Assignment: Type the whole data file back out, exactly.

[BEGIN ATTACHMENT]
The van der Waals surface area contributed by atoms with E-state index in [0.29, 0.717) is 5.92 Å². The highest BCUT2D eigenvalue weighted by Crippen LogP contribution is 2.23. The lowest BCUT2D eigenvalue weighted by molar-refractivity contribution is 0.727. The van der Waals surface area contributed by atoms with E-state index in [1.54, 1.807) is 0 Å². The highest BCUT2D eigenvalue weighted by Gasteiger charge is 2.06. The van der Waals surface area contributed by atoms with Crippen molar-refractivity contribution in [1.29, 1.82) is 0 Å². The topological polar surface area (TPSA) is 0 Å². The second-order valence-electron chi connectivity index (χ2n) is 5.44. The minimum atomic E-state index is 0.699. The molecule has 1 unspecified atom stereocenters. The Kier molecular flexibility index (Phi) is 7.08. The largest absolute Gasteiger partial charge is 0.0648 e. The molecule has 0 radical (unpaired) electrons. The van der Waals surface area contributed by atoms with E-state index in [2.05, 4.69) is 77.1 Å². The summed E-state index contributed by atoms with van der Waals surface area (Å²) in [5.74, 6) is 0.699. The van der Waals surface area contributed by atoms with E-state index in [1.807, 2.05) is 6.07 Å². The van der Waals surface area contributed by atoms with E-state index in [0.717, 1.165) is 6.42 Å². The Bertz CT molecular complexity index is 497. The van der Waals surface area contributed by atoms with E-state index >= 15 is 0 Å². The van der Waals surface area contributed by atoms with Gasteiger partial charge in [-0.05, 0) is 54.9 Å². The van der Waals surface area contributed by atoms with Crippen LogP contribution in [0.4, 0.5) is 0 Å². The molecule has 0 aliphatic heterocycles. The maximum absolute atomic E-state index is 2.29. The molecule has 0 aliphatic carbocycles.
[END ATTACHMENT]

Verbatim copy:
The van der Waals surface area contributed by atoms with E-state index in [0.29, 0.717) is 5.92 Å². The highest BCUT2D eigenvalue weighted by Crippen LogP contribution is 2.23. The lowest BCUT2D eigenvalue weighted by molar-refractivity contribution is 0.727. The van der Waals surface area contributed by atoms with E-state index in [1.54, 1.807) is 0 Å². The highest BCUT2D eigenvalue weighted by Gasteiger charge is 2.06. The van der Waals surface area contributed by atoms with Crippen molar-refractivity contribution in [1.29, 1.82) is 0 Å². The topological polar surface area (TPSA) is 0 Å². The second-order valence-electron chi connectivity index (χ2n) is 5.44. The minimum atomic E-state index is 0.699. The molecule has 1 unspecified atom stereocenters. The Kier molecular flexibility index (Phi) is 7.08. The largest absolute Gasteiger partial charge is 0.0648 e. The molecule has 0 radical (unpaired) electrons. The van der Waals surface area contributed by atoms with E-state index in [2.05, 4.69) is 77.1 Å². The summed E-state index contributed by atoms with van der Waals surface area (Å²) in [5.74, 6) is 0.699. The van der Waals surface area contributed by atoms with E-state index in [1.807, 2.05) is 6.07 Å². The van der Waals surface area contributed by atoms with E-state index in [0.717, 1.165) is 6.42 Å². The Bertz CT molecular complexity index is 497. The van der Waals surface area contributed by atoms with E-state index >= 15 is 0 Å². The van der Waals surface area contributed by atoms with Gasteiger partial charge in [-0.05, 0) is 54.9 Å². The van der Waals surface area contributed by atoms with Crippen LogP contribution in [0.4, 0.5) is 0 Å². The molecule has 0 aliphatic heterocycles. The maximum absolute atomic E-state index is 2.29. The molecule has 0 aliphatic carbocycles.